Thousands of British fish and chips stores could close during the year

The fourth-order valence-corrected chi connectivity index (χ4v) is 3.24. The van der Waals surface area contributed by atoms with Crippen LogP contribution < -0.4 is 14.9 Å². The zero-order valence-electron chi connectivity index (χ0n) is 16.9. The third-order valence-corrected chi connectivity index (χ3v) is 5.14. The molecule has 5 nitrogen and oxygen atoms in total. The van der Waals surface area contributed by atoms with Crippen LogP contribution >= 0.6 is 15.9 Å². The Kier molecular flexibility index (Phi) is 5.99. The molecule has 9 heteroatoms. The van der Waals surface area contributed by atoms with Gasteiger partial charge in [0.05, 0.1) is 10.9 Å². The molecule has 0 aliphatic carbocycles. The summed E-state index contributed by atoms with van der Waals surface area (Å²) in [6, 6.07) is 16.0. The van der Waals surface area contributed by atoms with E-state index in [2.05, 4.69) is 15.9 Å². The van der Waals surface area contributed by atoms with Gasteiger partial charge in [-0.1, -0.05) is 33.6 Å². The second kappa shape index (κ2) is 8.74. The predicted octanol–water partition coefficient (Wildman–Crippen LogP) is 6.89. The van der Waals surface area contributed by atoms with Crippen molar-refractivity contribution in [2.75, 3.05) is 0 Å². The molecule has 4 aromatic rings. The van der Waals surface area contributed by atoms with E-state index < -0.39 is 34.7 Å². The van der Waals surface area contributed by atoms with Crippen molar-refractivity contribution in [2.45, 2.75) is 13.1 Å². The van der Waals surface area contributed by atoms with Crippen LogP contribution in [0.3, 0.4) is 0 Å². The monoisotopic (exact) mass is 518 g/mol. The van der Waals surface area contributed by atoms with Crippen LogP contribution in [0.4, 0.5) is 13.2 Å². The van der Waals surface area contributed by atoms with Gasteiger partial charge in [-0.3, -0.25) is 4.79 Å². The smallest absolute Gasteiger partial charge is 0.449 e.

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Fish-and-chips in the UK are under heavy pressure as prices for basic ingredients, including cod and cooking oil, are rising as a result of Russia’s attack on Ukraine. As many as one-third of the country’s approximately 10,000 fish restaurants with chips could close in the next nine months, said Andrew Crook, president of the National Deep Fryers Federation. The crisis is the worst he has seen, he told CNN Business. The trading group represents 1,200 businesses engaged in fish and chips, and has been operating for over a century. Crook, who owns his own store, said prices began to rise by the end of last year, but the cost of basic ingredients has jumped since late February, when Russia invaded Ukraine. “Overall, everything went up,” Crook said. Businesses in various industries are struggling with high price increases as supply chains escalate. because of the war in Ukraine. But British fish and chips stores, which traditionally operate with very narrow incomes, are under particular pressure due to the industry’s dependence on Russian imports. Up to 40% of cod and haddock come from Russian waters, and about half of sunflower oil is imported from Ukraine, Crook said. According to Crook, businesses pay for sunflower oil about 83% more than in early March. Palm oil, a common alternative, has doubled in price. Indonesia, the world’s largest exporter of palm oil, began restricting exports last month to help maintain domestic supplies. To the pain are added electricity bills that are teary-eyed, and rising fertilizer prices needed to grow potatoes. Fish with chips is one of the British unofficial national dishes. The first stores opened in the 1860s and spread rapidly as the country industrialized, helping to feed factory workers, according to the trade group. During World War II, when the government standardized other staple foods such as tea, butter, meat, fish and chips were liberated, so important was the dish for the working class. Customers expect their fish and chips to be cheap, Crook said. A year ago, the average price for regular cod and chips was about £ 7, Crook said. Now, according to his estimates, it is about 8.50 pounds – an increase of 21%. “We risk excluding ourselves from the market … we’re trying to keep growth as low as possible,” Crook said. Some have already turned away. “I lost some regular customers who came every Friday,” he added. Fears that the UK government will impose tough import tariffs on Russian white fish have prompted businesses to stockpile alternatives, further deceiving the rising price of Icelandic and Norwegian fish that Crook buys. The price of Icelandic cod is now £ 270 ($ 331), compared to £ 140 ($ 176) this time last year, Crook said. Businesses like Crook face the sad challenge of selling fish and chips to customers who have faced the worst cost of living crisis in decades. Annual consumer price inflation in March reached 7% – the highest level in 30 years, and could reach 10% later this year, according to the Bank of England. More than half a million small businesses in the UK – about one in 10 – plan to close, cut or sell next year as many struggle for funding, according to a survey by the Federation of Small Businesses. For Crook, the fate of his shop is personal. “It’s more than just work. For many of us, they’ve taken up the family business,” he said. “I’m second generation in business – and you don’t want it to fail on your watch.”